Kyle paused, seemingly unwilling to go on.

“Kyle, please go on. What happens next. You watch your friends ride away. How do you feel?” Dr. Jensen asked.

Kyle continued at the urging of Dr. Jensen. “I…I feel that something is off. It’s wrong. Like I just broke my promise to protect everyone. How could I? Our group is separated, with them all taking rides. Only Mitch and I are left to walk back home.”

“Ok, so you feel like maybe you left people down. That’s normal,” Says Dr. Jensen while taking notes. “Go on.”

“On the way back,” Kyle continued. “We somehow got lost and had to find a payphone to call home for a ride. My mom answers, and she sounds very distraught. I told her what happened, and she paused for a bit before saying that she was sending Mitch’s dad to pick us up. On the ride back, we passed an accident scene. There were several cop cars and news vans. They had the yellow police tape boarding the area. There’s a huge semi-truck in the crosswalk on the side of the road. At that moment, I don’t know how I knew, but I got this horrible gut feeling that one of my friends had been hit by that truck. I just knew it. I didn’t say a word. I looked at Mitch’s dad and then looked back as the scene disappeared. I began preparing myself. We get to the apartments, and I run up to my mom, telling her, ‘I know, who was it?’ She tells me that Tommy and Stevie were hit by the semi-truck as they tried to cross the street and that Stevie didn’t make it.”

Kyle opened his eyes and shot up on the couch. Tears poured down his face. He now understood all of his nightmares and why things felt so familiar. He had been in a similar situation. His mind had suppressed the event all these years until the news story forced his subconscious mind to burrow through those memories, thus allowing them to resurface.

He recognized all the feelings he felt now. They were the same ones he had ten years prior. He was just like the person in the car that hit the kid on the bike in his mind. It was all his fault. He felt the full weight of those emotions he’d blocked out so long ago. He had committed the same type of vile act that he had heard on the news all those weeks ago. He killed one of his friends. It was all his doing. It was his idea to go to the pool. He said he would protect everyone. And the story forced him to remember what he’d done. He was just as horrible of a person as that driver was, and he, too, was a murderer.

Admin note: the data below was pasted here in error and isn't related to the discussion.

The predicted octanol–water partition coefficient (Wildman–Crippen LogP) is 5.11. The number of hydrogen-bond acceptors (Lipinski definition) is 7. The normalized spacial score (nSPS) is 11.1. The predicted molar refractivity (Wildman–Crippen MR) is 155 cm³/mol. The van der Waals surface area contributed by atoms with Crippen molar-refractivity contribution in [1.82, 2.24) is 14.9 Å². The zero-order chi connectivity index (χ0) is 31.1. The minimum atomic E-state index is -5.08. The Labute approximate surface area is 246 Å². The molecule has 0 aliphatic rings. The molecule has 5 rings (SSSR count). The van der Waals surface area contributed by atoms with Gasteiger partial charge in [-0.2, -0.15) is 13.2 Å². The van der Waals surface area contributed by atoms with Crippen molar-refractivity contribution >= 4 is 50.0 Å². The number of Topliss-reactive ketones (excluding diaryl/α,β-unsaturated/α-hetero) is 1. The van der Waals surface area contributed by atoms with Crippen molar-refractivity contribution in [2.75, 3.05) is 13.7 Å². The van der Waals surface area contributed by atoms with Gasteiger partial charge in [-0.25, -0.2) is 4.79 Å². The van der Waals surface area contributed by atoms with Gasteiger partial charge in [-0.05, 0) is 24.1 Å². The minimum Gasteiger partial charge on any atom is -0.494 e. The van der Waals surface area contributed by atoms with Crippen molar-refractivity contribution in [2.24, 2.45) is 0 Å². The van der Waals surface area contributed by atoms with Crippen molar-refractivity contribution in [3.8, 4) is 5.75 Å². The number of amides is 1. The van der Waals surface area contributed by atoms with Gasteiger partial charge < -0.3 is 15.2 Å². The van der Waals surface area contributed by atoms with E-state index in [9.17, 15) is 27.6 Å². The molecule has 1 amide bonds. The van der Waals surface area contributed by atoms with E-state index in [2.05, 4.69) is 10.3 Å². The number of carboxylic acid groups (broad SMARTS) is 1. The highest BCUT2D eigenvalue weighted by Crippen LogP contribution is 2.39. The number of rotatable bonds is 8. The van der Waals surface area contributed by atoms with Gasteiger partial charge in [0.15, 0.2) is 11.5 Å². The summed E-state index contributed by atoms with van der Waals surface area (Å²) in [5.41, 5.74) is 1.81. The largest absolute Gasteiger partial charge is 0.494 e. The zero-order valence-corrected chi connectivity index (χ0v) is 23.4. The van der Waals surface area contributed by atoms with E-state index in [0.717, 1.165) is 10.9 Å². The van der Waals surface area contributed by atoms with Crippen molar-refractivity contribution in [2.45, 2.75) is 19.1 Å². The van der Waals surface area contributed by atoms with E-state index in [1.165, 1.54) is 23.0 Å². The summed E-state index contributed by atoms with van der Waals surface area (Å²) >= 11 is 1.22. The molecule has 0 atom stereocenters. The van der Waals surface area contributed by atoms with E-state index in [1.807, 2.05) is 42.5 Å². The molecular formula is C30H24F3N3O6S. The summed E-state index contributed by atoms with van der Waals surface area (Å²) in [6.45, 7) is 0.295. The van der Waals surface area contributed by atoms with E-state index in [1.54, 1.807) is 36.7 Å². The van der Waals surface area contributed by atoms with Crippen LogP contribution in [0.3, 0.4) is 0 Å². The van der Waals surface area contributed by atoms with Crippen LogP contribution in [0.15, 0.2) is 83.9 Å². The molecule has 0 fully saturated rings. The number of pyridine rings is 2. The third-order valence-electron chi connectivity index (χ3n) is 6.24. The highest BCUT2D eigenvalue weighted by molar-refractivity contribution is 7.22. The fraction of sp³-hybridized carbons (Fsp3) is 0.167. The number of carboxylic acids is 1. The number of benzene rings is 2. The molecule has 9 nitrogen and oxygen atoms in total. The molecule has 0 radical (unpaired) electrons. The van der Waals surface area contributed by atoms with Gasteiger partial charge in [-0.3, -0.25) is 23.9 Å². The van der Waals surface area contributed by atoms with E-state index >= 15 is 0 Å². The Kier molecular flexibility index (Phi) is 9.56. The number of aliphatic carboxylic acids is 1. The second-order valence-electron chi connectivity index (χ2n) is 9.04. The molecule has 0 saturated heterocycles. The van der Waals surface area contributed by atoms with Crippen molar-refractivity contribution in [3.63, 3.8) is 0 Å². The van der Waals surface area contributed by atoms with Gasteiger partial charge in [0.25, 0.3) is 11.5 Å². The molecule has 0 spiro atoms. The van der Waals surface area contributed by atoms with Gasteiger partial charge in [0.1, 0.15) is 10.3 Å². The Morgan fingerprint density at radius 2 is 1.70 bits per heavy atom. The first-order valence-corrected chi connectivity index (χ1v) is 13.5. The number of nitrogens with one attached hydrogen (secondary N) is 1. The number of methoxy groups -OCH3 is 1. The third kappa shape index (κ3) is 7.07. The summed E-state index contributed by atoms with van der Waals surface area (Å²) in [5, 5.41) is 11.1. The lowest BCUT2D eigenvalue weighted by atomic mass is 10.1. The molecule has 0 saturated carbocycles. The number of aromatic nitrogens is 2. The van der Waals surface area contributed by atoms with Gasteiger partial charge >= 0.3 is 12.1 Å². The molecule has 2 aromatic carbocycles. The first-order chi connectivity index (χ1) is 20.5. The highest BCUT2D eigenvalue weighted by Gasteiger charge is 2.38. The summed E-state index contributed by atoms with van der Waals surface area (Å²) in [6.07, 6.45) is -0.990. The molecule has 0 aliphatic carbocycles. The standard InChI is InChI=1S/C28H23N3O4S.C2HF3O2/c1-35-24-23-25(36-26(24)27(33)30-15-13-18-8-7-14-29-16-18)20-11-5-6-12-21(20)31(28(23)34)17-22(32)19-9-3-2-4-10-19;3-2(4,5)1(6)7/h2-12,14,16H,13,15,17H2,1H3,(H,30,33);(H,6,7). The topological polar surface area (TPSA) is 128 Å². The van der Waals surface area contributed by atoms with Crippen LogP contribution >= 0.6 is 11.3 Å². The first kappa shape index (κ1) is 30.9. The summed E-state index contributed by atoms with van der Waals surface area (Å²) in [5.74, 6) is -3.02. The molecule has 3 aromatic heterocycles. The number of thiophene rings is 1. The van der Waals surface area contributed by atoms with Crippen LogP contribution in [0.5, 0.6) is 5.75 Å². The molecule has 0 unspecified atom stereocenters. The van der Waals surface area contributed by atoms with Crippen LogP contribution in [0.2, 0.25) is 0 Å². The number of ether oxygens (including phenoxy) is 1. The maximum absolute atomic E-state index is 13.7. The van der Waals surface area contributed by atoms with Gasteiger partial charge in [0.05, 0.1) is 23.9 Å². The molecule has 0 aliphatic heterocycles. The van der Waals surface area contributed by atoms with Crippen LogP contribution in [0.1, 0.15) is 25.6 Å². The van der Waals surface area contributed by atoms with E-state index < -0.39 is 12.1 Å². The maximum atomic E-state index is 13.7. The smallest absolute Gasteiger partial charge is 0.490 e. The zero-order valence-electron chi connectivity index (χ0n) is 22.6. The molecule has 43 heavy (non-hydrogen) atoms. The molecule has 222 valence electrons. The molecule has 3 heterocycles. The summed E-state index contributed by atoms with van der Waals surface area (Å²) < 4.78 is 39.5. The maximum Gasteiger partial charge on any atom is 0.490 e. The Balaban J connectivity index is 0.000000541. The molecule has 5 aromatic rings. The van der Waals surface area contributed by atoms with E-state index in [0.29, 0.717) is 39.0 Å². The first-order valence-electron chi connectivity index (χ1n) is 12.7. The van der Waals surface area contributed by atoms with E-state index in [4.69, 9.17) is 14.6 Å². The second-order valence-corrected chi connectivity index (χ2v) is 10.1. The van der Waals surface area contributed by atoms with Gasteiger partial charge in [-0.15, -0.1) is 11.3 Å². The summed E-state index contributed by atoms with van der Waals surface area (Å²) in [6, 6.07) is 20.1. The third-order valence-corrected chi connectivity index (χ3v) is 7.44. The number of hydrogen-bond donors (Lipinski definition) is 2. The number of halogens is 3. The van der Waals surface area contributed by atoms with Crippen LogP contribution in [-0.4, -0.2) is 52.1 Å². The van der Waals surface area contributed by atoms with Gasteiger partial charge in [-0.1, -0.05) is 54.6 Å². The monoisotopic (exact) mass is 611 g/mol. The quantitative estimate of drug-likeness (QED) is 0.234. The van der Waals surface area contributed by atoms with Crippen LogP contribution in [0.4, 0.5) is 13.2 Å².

Dr. Jensen tried her best to console her patient. “Kyle, I know that remembering something like this is not easy, but you can’t blame yourself for what happened. It was an accident, something out of your control from what you’ve said. You can’t control everything that happens to you or anyone else. Things just happen. That’s life. There was nothing you could’ve done.”

“No, that was my fault! I was the oldest! I asked all the parents; I told them I would keep them safe and return everyone home. I was asked to ride on the bike first. That should have been me,” Kyle paused. “And, if it was, maybe I…I would’ve seen the truck coming and been able to stop all of that from happening. I am responsible for this. I killed my friend.” Kyle’s voice cracked, trying to fight back the tears.

     Dr. Jensen was taken aback by Kyle’s insistence the event was his fault. She’d never encountered a patient so adamant they take the blame for something they didn’t even do. No matter what she said, Kyle remained steadfast that it was his fault. He couldn’t see reason. Blinded by the same emotions he felt back then. She did her best to help Kyle as much as possible during that session, but she could not convince him that the accident wasn’t his fault. At Dr. Jensen’s behest, they scheduled several more follow-up visits over the next couple of weeks.

Weeks had passed since Kyle made the horrible discovery that, in his mind, he was a murderer. He struggled heavily with the revelation and how to reconcile with it. He may not have killed his friend directly. Still, he put them in that situation that got one of them killed and the other severely injured, and that was just as bad to him as being the driver of the truck.


Kyle was heading to his car after work, lost in his own mind. He’d been seeing Dr. Jensen for more than a month now. He’d been practicing the exercises she’d given him. But that only left him with a plethora of thoughts continuously running through his brain, now more than ever, when Jason interrupted him before reaching his car.